Teaching Philosophy


From my personal experience, I have found that teaching is one of the most noble, profound and intimate ways of sharing my knowledge and love for what I do with others. However, this marks just the beginning of the process. Teaching and learning go hand in hand and I look for an ongoing exchange of questions and ideas. And it is this exchange that creates the most fertile opportunities for growth in myself and my students. Once I understood how invaluable education was, I knew at that point that I wanted to be an active, regular participant; a life-long learner. I thrive on the challenge of thinking about, solving and explaining a technical or musical problem. In this capacity, I am challenged to think differently and creatively for new ways to solve old problems.


As a student of several outstanding trumpet studios, I have learned that an excellent music studio shares four main qualities; (1) the members of the studio work together as a team; (2) they are given the necessary tools for a successful career; (3) a positive attitude is fostered; and (4) all members feel accepted, welcomed and appreciated for their unique abilities, talents and interests.

First, I encourage members of my studio to work as a team and spend time together making music, listening, practicing and performing. This helps them listen to each other play their instrument in and out of the classroom and learn from each other. I often tell my students they can learn more from their peers than myself because of the time spent in each other’s company. For example, when one of them hears another play with the most beautiful sound or great tonguing or style, they are encouraged to ask that person specifics of how they learned to do this or that. This is what makes a strong, thriving studio. The best players come out of the best studios because they learn from and encourage each other to succeed and they work together as a team pulling each other along.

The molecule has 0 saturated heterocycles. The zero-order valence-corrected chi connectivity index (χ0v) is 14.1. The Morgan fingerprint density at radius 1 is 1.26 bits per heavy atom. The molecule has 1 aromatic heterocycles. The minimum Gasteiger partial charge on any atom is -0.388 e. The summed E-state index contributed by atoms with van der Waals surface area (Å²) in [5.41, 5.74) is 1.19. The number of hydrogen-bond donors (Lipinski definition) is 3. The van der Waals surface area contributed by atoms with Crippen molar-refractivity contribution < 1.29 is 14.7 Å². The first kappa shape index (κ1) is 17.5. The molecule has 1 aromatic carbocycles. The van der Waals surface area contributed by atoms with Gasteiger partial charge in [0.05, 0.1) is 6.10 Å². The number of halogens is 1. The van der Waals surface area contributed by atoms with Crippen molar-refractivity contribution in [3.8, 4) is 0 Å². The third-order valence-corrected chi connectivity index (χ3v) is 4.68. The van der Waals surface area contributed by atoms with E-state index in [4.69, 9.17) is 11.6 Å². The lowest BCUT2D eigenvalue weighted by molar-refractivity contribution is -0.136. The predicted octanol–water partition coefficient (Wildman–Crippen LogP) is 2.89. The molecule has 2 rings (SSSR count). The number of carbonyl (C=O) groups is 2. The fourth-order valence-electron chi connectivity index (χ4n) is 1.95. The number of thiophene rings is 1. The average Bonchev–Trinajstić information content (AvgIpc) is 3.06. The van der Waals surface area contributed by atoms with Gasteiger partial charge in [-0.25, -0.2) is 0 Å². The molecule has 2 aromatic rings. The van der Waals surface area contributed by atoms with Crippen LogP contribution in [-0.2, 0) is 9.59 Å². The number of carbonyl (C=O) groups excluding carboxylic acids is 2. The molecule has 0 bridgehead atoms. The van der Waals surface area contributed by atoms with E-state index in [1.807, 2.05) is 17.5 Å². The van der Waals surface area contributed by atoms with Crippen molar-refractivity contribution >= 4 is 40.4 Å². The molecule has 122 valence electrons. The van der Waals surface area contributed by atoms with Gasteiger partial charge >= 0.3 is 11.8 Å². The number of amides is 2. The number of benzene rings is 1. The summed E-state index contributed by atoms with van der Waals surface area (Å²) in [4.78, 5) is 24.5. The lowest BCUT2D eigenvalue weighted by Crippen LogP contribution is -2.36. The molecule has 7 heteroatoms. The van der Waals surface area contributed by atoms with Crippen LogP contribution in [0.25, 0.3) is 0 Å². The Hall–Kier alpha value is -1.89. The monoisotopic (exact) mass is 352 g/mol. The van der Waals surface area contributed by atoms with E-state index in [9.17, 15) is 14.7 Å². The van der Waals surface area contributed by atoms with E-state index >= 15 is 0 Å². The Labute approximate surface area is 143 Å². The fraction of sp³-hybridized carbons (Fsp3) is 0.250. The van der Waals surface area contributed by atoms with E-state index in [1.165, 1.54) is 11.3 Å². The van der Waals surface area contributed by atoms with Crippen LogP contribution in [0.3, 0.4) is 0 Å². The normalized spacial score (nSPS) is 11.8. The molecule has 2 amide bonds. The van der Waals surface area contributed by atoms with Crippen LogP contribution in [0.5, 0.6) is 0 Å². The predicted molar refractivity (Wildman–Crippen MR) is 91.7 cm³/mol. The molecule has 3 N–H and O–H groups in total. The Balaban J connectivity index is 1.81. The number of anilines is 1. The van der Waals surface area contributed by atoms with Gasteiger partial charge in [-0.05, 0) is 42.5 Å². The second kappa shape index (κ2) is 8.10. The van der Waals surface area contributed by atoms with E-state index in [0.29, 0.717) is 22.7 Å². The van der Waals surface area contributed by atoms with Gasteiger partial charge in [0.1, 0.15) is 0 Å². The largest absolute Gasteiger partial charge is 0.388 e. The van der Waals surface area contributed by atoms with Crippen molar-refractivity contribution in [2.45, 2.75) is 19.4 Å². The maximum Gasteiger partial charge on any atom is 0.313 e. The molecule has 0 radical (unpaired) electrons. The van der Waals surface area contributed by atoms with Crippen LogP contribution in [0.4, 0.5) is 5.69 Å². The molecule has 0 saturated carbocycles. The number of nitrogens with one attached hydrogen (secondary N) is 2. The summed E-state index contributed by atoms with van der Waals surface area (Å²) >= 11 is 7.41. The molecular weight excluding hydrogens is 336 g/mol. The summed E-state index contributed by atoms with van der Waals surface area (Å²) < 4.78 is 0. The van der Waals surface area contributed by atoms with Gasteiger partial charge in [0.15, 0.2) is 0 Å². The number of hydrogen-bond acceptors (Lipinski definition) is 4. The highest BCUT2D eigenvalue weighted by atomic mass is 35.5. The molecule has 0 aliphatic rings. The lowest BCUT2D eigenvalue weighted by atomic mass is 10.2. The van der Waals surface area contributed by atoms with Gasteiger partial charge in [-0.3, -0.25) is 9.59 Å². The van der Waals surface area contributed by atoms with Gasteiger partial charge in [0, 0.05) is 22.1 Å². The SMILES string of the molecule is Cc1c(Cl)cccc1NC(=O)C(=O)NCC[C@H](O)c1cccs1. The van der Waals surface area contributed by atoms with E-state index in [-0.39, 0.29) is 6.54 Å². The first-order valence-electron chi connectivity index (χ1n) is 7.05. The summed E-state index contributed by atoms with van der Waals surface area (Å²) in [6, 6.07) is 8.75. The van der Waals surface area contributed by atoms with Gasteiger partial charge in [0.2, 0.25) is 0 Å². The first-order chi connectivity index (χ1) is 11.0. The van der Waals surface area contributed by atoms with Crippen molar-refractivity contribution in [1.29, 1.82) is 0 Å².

Second, there are certain necessary tools that I give my students because I know they are essential to their success. During weekly lessons I emphasize the basics of tone production, breathing and relaxation, articulation, style, nuance and phrasing. During our initial lessons, strengths and weaknesses in their playing are discussed and steps are taken to convert those weaknesses into strengths. To do this, our repertoire consists of relevant etude books, technical exercises, solos, orchestral excerpts and other method books but I also stress the need to read books on brass pedagogy, history, autobiographies and books dealing with the psychology of music performance. Additionally, I believe in the importance of being versatile in many musical styles and genres because it gives my students the tools and the confidence to perform well in any setting. My students are encouraged to seek out as many performance opportunities as possible on and off campus, from recitals to concerts and gigs with jazz groups, Latin bands, brass quintets, polka bands and studio work. These opportunities will provide my students a real life experience of a working musician. In addition to lessons and ensembles, my studio would offer a weekly performance class where students are asked to prepare a solo or lecture-recital based on various topics, such as performance of a cornet solo, a slow piece, a fast and flashy solo,